Source of information for USS examination Level of education p-value
Illiterate Primary School Secondary School High School University and above Total number using the source
Friends and family 1(9.1) 6(15.4) 10(19.2) 64(33.9) 110(35.7) 191(31.8) 0.008
Internet 1(9.1) 5(12.8) 11(21.2) 53(28.0) 122(39.6) 193(32.3) <0.00
Media (press, TV, Radio) 1(9.1) 6(15.4) 11(21.2) 44(23.3) 120(39.0) 182(30.3) <0.00
Nurse 2(18.2) 7(17.9) 3(5.8) 17(9.0) 43(14.0) 72(12.0) 0.171
Obstetrician 3(27.3) 22(56.4) 20(38.5) 105(55.6) 189(27.3) 339(56.6) 0.008

Table 5: Association between participants’ level of education and the source of information about mid-trimester USS examination.

When primigravida and multigravida were compared, both group defined obstetricians, nurses and media as source of information in a comparable percentage; however, primigravidas reported the internet more frequently (22.0% versus 18.0%) and family/friends (23.0% versus 17.0%) than multigravidas (p-value 0.05). In addition Older women (40 and above) labeled obstetricians as their source of information more frequently than younger women (15-20 years), 44.0% compared to 28.0%, however, younger women identified the internet (22.8%)and Family/friends (27.2%) more frequently than older women (9.4% used internet and 15.6% for Family/friends), p-value was 0.07.

Discussion

Our study showed that the knowledge of this cohort of Saudi pregnant women about the purpose of mid-trimester USS is modest and that the most common expectation of the respondents from USS examination is to know the gender of the baby and the least common is to know if the baby has congenital malformation. We found a noticeable influence of maternal education level on seeking information about USS examination.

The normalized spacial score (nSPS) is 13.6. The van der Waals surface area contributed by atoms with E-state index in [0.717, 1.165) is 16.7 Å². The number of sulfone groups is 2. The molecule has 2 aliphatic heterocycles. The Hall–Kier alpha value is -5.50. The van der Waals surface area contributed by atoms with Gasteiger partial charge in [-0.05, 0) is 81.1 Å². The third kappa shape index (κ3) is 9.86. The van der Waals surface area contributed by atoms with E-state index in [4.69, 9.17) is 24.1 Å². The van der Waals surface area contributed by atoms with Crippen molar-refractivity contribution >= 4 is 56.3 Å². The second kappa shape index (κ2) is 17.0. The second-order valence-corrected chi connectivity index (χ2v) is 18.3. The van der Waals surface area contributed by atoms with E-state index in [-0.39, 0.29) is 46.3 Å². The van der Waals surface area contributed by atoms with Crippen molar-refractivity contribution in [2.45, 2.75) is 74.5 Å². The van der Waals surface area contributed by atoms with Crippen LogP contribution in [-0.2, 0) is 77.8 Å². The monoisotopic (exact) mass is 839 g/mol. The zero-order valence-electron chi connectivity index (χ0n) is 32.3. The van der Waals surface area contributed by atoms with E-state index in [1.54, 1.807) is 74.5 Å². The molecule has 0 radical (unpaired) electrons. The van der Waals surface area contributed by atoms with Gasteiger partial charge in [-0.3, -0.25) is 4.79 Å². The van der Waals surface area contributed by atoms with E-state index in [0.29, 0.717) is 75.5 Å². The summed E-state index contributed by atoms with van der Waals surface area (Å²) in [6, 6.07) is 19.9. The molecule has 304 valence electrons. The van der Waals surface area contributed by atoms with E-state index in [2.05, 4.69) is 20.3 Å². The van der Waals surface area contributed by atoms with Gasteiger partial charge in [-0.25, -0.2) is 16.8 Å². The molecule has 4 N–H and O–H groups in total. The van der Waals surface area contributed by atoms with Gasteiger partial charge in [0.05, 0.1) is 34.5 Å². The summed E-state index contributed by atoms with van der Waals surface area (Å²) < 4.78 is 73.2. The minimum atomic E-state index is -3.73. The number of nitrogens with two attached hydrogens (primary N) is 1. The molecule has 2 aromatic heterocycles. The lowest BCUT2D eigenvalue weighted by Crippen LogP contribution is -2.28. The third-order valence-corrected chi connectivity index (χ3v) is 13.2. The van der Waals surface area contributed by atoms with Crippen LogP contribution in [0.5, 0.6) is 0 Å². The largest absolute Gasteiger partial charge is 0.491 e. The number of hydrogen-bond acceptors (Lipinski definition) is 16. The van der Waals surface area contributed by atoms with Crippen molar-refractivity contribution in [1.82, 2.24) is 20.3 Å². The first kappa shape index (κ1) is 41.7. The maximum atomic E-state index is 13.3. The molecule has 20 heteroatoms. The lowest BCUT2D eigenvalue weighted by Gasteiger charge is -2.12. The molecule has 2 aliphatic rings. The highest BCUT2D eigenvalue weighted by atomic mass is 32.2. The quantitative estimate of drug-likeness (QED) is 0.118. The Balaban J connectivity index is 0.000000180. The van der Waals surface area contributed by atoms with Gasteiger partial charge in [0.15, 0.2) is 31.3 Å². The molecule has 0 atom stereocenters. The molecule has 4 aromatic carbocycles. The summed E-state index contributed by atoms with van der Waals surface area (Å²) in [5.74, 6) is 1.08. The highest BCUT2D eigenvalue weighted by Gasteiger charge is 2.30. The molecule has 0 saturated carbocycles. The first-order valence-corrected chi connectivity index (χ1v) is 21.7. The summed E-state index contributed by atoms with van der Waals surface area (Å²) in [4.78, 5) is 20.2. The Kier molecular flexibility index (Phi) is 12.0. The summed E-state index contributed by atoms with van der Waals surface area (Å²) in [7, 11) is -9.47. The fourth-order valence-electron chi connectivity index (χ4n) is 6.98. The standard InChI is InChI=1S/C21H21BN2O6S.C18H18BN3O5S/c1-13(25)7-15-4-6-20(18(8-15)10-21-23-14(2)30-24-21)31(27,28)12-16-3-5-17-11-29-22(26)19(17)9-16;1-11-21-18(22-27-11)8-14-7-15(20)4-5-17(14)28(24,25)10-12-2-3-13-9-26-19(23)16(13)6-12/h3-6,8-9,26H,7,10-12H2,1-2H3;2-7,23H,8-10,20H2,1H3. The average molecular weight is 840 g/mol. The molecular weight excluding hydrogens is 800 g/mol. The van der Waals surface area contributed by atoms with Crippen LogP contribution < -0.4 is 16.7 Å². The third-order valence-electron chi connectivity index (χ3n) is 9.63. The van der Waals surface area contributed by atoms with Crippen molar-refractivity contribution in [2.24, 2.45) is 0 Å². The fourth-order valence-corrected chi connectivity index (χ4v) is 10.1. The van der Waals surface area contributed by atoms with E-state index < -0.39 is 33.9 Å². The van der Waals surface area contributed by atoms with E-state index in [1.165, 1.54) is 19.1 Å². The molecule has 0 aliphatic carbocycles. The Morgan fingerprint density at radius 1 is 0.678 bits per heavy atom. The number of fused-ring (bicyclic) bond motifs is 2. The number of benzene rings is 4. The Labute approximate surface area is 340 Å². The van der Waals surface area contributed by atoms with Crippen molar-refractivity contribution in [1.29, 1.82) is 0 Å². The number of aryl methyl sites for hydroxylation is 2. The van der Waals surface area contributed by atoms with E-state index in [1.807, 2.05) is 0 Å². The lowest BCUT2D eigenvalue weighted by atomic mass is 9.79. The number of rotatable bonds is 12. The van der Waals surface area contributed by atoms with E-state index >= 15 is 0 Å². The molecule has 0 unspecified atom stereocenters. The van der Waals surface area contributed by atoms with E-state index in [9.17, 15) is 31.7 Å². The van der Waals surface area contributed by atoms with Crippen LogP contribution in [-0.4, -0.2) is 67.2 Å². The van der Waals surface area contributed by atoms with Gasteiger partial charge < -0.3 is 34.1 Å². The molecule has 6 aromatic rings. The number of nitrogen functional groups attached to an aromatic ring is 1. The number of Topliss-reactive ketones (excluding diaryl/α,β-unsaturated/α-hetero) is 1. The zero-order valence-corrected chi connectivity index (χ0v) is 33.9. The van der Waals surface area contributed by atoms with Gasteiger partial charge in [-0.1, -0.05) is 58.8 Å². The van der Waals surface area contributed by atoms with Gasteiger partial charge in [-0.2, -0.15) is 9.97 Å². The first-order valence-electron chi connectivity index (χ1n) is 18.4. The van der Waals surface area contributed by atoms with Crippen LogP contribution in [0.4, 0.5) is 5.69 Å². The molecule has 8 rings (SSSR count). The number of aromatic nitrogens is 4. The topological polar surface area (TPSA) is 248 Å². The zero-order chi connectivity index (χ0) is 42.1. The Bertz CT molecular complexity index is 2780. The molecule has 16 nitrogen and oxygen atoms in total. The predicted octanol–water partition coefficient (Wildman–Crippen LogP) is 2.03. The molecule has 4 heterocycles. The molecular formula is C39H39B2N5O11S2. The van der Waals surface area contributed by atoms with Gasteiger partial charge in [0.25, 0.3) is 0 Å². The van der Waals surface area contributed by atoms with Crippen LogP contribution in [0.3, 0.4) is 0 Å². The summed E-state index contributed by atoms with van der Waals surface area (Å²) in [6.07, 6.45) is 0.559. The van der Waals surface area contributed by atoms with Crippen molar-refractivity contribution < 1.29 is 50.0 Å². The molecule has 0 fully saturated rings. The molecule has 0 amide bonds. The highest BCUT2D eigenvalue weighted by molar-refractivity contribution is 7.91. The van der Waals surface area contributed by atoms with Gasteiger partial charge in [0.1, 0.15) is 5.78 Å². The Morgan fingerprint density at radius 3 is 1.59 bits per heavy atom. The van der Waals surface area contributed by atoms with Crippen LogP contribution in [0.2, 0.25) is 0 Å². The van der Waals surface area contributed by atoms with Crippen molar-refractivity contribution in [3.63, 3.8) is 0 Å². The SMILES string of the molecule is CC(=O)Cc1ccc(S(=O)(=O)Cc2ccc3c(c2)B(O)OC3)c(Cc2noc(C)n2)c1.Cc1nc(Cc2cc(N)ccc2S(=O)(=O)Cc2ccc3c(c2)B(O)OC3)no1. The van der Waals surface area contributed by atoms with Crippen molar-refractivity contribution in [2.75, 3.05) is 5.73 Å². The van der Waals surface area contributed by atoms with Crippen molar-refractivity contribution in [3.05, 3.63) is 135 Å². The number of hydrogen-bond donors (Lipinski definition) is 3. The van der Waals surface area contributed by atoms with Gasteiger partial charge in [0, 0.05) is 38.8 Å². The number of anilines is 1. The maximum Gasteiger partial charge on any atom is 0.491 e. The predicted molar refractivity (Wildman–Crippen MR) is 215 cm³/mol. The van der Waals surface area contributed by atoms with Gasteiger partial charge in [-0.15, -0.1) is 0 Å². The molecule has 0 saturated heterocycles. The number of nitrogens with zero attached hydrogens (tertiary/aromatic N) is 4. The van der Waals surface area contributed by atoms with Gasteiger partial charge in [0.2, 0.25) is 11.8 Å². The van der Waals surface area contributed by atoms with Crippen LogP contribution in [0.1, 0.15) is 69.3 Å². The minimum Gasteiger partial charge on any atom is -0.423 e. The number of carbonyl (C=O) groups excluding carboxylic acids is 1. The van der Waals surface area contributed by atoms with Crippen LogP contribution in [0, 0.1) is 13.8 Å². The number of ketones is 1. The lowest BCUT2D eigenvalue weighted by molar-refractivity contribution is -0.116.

Contrary to studies from the West [5], more than 60% of the mothers in this cohort expected the USS examination to show the gender of the baby. Such information is important to many families in the Middle East and it has major psychological impact on the mother and whole family [12]. The few published studies from the Middle East about the expectations of the mothers from the USS examination showed that high percentage of the respondents was expected to know the gender of the baby and felt disappointed when they were not directly told or when the gender was opposite to that they were hoping to have [6,7,12].

The modest knowledge of the mothers about the purpose of the USS is a reflection of the lack of information provided to the mother and the limited source of formal information to the attending obstetrician. The deficiency of information was demonstrated once more by the high percentage of mothers, who would opt not to have the examination if they knew that it might uncover fetal anomalies. We believe these findings call for improving the information given to the mother or the parents about the purposes of the USS examination including screening for congenital malformations and that the parents can choose not to know the abnormality or not to have the USS. Deficient information delivered to the parents, about the purposes of the USS and the limitation of the technology was reported in previous studies [9,13]. However recent reports showed that in some communities, women were more realistic about their expectations from USS examination and they were well informed about the purposes of the examination [14].